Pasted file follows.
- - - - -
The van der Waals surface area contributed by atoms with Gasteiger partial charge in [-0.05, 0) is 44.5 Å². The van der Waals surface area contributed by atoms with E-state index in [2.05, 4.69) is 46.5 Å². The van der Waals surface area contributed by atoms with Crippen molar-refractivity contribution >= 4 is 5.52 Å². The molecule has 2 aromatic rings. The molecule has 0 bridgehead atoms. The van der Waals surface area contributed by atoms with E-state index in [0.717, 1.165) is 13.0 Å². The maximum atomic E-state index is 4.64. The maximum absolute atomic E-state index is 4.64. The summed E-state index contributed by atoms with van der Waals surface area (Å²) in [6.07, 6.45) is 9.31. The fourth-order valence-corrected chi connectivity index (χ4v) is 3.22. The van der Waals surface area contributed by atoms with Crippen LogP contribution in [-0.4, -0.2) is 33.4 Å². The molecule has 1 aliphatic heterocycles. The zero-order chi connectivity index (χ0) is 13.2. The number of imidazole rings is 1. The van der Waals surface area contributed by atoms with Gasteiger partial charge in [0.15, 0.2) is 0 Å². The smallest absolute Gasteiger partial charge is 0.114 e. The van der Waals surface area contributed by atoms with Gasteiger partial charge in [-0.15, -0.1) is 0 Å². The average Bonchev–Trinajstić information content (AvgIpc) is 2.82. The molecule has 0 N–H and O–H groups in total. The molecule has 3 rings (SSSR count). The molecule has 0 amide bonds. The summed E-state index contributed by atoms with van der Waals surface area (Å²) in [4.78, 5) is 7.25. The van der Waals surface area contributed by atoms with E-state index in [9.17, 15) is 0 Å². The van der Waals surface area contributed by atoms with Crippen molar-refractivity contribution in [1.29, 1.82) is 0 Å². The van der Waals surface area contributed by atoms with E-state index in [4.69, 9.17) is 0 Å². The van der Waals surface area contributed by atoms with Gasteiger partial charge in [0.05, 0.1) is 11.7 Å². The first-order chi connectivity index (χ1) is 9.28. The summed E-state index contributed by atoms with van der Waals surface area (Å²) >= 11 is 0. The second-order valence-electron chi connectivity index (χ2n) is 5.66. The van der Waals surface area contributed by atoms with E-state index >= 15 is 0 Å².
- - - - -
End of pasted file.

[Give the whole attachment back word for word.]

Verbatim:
The van der Waals surface area contributed by atoms with Gasteiger partial charge in [-0.05, 0) is 44.5 Å². The van der Waals surface area contributed by atoms with E-state index in [2.05, 4.69) is 46.5 Å². The van der Waals surface area contributed by atoms with Crippen molar-refractivity contribution >= 4 is 5.52 Å². The molecule has 2 aromatic rings. The molecule has 0 bridgehead atoms. The van der Waals surface area contributed by atoms with E-state index in [0.717, 1.165) is 13.0 Å². The maximum atomic E-state index is 4.64. The maximum absolute atomic E-state index is 4.64. The summed E-state index contributed by atoms with van der Waals surface area (Å²) in [6.07, 6.45) is 9.31. The fourth-order valence-corrected chi connectivity index (χ4v) is 3.22. The van der Waals surface area contributed by atoms with Crippen LogP contribution in [-0.4, -0.2) is 33.4 Å². The molecule has 1 aliphatic heterocycles. The zero-order chi connectivity index (χ0) is 13.2. The number of imidazole rings is 1. The van der Waals surface area contributed by atoms with Gasteiger partial charge in [0.15, 0.2) is 0 Å². The smallest absolute Gasteiger partial charge is 0.114 e. The van der Waals surface area contributed by atoms with Gasteiger partial charge in [-0.15, -0.1) is 0 Å². The average Bonchev–Trinajstić information content (AvgIpc) is 2.82. The molecule has 0 N–H and O–H groups in total. The molecule has 3 rings (SSSR count). The molecule has 0 amide bonds. The summed E-state index contributed by atoms with van der Waals surface area (Å²) in [4.78, 5) is 7.25. The van der Waals surface area contributed by atoms with E-state index in [9.17, 15) is 0 Å². The van der Waals surface area contributed by atoms with Crippen molar-refractivity contribution in [1.29, 1.82) is 0 Å². The van der Waals surface area contributed by atoms with E-state index in [4.69, 9.17) is 0 Å². The van der Waals surface area contributed by atoms with Gasteiger partial charge in [0.05, 0.1) is 11.7 Å². The first-order chi connectivity index (χ1) is 9.28. The summed E-state index contributed by atoms with van der Waals surface area (Å²) >= 11 is 0. The second-order valence-electron chi connectivity index (χ2n) is 5.66. The van der Waals surface area contributed by atoms with E-state index >= 15 is 0 Å².